Text by Bethany Adams
When Lizabeth McGraw found her cottage in Inglewood, California, it was at a point in the home’s history when not many would have seen its potential. “It was in really rough shape,” Lizzie says. Built in the 1920s, the cottage was owned by its original tenant until 1996 and was in need of extensive electrical and plumbing updates. Walls were missing after an abandoned renovation, the home had no heating system, and windows needed to be replaced. “It was as bare-bones as the house could possibly be,” she says.
Confident she could restore the home’s beauty, Lizzie enlisted the help of architect William J. McGraw—who also happened to be her father. “He was creative and fun and definitely made the whole vision come together,” she says. By removing the hallway and a portion of the bathroom, they focused on making the most of the smaller space. Choices like placing the dining area on the sun porch contributed to creating what Lizzie calls “indoor/outdoor-space living.”
As an interior designer and the owner of home décor shop Tumbleweed & Dandelion, Lizzie is constantly finding new pieces to incorporate into her cottage’s décor. Her theory is that “if you need storage, then you have too much stuff,” so she makes sure to keep only the necessities. “I’m always sort of editing what it is that I have in order to make my space feel fresh to me and make it as user-friendly as possible,” she says.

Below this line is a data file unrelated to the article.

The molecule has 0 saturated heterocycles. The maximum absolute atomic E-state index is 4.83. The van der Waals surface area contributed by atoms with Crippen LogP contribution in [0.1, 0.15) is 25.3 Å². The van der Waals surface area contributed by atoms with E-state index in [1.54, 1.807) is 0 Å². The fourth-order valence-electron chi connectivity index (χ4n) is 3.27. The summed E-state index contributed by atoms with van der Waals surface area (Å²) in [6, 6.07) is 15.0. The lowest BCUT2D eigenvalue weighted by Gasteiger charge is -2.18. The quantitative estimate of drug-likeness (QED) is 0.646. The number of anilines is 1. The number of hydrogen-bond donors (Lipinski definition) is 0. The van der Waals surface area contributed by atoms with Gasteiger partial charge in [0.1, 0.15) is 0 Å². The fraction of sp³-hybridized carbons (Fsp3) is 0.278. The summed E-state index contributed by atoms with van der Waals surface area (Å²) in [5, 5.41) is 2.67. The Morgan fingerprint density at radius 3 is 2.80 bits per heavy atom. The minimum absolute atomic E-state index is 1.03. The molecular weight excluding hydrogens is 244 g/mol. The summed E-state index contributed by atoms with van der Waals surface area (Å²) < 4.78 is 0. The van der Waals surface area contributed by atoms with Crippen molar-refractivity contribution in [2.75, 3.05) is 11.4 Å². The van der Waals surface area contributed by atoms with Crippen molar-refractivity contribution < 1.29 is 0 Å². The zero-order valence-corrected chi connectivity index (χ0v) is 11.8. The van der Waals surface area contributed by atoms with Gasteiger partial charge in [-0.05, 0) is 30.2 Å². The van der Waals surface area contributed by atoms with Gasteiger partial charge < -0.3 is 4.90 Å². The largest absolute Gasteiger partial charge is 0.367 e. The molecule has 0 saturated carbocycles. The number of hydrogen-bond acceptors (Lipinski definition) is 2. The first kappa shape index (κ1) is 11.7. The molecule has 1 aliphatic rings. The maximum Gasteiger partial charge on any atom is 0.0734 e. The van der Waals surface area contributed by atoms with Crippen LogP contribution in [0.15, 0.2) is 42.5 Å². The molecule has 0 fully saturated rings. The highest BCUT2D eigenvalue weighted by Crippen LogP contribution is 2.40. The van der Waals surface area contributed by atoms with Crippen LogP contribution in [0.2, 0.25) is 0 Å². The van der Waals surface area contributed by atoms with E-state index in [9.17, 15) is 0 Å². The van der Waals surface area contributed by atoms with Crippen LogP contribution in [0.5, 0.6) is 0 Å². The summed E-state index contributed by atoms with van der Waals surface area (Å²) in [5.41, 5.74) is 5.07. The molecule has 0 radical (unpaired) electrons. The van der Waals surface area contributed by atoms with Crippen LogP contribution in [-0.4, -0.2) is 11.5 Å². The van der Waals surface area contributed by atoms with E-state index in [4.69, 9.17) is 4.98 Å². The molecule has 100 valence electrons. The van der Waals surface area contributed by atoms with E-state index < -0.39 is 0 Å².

As a result, the cottage’s interior, which features a creamy color palette accentuated with bursts of red and green, is ever-changing. “I kind of call it ‘cellar style,’” says Lizzie. “My boyfriend jokes that he never knows if the dining table is going to be there when he gets home because if I think it works better somewhere else and I want to change things, I will.” She adds that designing her own home is different than designing a client’s home because, at the end of the day, she’s the one living with it. “When you actually live in your house, it’s a great place to experiment,” she says.
Many of the pieces that find their way into the cottage are picked up at antiques fairs and flea markets—some as close as Northern California, others farther away. “My greatest secret is going to the Port de Vanves flea market in Paris,” Lizzie says. “It’s kind of the locals’ flea market as opposed to going to the ones that are more well-known.”
One of Lizzie’s favorite parts of the cottage is the front porch, where she goes to read, work on her computer, or make phone calls. “I love that idea of the old-school front porch,” she says. “My store has a front porch as well, and when my dad was alive and he would visit, he would hang out on the front porch and greet people.” She believes that a house starts from the yard and that the porch is an important part of the experience. “It’s a great little area that I think people forget about, and they shouldn’t,” she says.
It’s that love of the little things, seen in every inch of the cottage, that really makes the space special. Despite the rough shape the home was in before the renovation, Lizzie’s eye for potential beauty, her optimism, and her refusal to shy away from a challenge ultimately resulted in this dreamy West Coast sanctuary.